‘My Triumph’ a poem by John Greenleaf Whittier

The ‘Friday Poem’ this week marks the autumnal equinox with the words of American poet, John Greenleaf Whittier. The name may be familiar only in the memory of attending a ‘Whittier Elementary School’. Whittier was a courageous abolitionist whose essays and poems provided a way to communicate his views.

“His first book, Legends of New England in Prose and Verse, was published in 1831; from then until the Civil War, he wrote essays and articles as well as poems, almost all of which were concerned with abolition. In 1833 he wrote Justice and Expedience urging immediate abolition. In 1834 he was elected as a Whig for one term to the Massachusetts legislature; mobbed and stoned in Concord, New Hampshire, in 1835. He moved in 1836 to Amesbury, Massachusetts, where he worked for the American Anti-Slavery Society. During his tenure as editor of the Pennsylvania Freeman, in May 1838, the paper’s offices burned to the ground and were sacked during the destruction of Pennsylvania Hall by a mob.”

The Civil War was a turning point in his writing. Until his death in 1892 he wrote of religion, nature and rural life. ‘My Triumph’, written in 1870 reflects on seasonal and life transitions.

My Triumph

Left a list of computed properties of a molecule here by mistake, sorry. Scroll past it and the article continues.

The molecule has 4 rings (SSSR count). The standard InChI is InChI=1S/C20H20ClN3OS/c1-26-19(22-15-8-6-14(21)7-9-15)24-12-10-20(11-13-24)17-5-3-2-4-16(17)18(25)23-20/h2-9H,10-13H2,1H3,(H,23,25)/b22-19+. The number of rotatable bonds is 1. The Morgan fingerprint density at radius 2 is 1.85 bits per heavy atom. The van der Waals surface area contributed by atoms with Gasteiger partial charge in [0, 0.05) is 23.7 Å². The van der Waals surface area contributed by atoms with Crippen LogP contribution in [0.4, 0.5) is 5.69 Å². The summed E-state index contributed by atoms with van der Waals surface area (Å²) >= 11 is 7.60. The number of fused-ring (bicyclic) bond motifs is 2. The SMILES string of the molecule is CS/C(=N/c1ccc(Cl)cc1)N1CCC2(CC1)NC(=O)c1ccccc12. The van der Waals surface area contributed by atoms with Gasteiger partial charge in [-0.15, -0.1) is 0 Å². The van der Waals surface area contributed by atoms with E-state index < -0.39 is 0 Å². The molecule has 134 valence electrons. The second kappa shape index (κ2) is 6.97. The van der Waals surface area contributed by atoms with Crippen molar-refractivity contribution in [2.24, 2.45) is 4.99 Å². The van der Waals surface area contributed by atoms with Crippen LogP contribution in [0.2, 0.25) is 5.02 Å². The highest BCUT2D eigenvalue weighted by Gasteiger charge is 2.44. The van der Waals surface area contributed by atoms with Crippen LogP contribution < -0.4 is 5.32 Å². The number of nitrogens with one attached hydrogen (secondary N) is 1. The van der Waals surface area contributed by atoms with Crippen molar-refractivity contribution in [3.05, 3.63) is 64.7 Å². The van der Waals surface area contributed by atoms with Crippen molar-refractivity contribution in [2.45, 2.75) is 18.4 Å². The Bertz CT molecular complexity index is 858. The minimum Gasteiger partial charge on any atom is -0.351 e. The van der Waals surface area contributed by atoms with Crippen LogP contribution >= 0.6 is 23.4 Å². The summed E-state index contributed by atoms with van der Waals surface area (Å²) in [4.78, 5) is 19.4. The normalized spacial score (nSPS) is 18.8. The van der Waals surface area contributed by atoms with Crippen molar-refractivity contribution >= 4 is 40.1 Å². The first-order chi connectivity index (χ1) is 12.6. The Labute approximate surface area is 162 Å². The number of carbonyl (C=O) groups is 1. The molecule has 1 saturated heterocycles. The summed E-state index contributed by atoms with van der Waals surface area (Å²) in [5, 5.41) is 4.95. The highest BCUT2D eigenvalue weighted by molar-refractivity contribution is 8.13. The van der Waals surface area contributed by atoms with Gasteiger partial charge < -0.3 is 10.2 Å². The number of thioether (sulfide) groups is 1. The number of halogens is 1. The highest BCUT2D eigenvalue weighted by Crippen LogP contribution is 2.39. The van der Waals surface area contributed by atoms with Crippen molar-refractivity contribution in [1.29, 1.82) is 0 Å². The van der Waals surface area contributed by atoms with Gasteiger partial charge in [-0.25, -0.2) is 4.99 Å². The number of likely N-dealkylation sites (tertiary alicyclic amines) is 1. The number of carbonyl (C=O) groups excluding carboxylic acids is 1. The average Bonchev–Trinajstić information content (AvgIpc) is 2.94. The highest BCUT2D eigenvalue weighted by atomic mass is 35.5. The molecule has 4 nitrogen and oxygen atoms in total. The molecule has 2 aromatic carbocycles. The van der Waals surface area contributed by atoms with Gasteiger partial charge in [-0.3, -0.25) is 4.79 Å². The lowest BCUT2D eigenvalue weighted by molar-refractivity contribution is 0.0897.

The autumn-time has come;
On woods that dream of bloom,
And over purpling vines,
The low sun fainter shines.

The aster-flower is failing,
The hazel’s gold is paling;
Yet overhead more near
The eternal stars appear!

And present gratitude
Insures the future’s good,
And for the things I see
I trust the things to be;

That in the paths untrod,
And the long days of God,
My feet shall still be led,
My heart be comforted.

O living friends who love me!
O dear ones gone above me!
Careless of other fame,
I leave to you my name.

Hide it from idle praises,
Save it from evil phrases:
Why, when dear lips that spake it
Are dumb, should strangers wake it?

Let the thick curtain fall;
I better know than all
How little I have gained,
How vast the unattained.

Not by the page word-painted
Let life be banned or sainted:
Deeper than written scroll
The colors of the soul.

Sweeter than any sung
My songs that found no tongue;
Nobler than any fact
My wish that failed of act.

Others shall sing the song,
Others shall right the wrong,—
Finish what I begin,
And all I fail of win.

What matter, I or they?
Mine or another’s day,
So the right word be said
And life the sweeter made?

Hail to the coming singers!
Hail to the brave light-bringers!
Forward I reach and share
All that they sing and dare.

The airs of heaven blow o’er me;
A glory shines before me
Of what mankind shall be,—
Pure, generous, brave, and free.

A dream of man and woman
Diviner but still human,
Solving the riddle old,
Shaping the Age of Gold!

The love of God and neighbor;
An equal-handed labor;
The richer life, where beauty
Walks hand in hand with duty.

Ring, bells in unreared steeples,
The joy of unborn peoples!
Sound, trumpets far off blown,
Your triumph is my own!

Parcel and part of all,
I keep the festival,
Fore-reach the good to be,
And share the victory.

I feel the earth move sunward,
I join the great march onward,
And take, by faith, while living,
My freehold of thanksgiving.

John Greenleaf Whittier  1870

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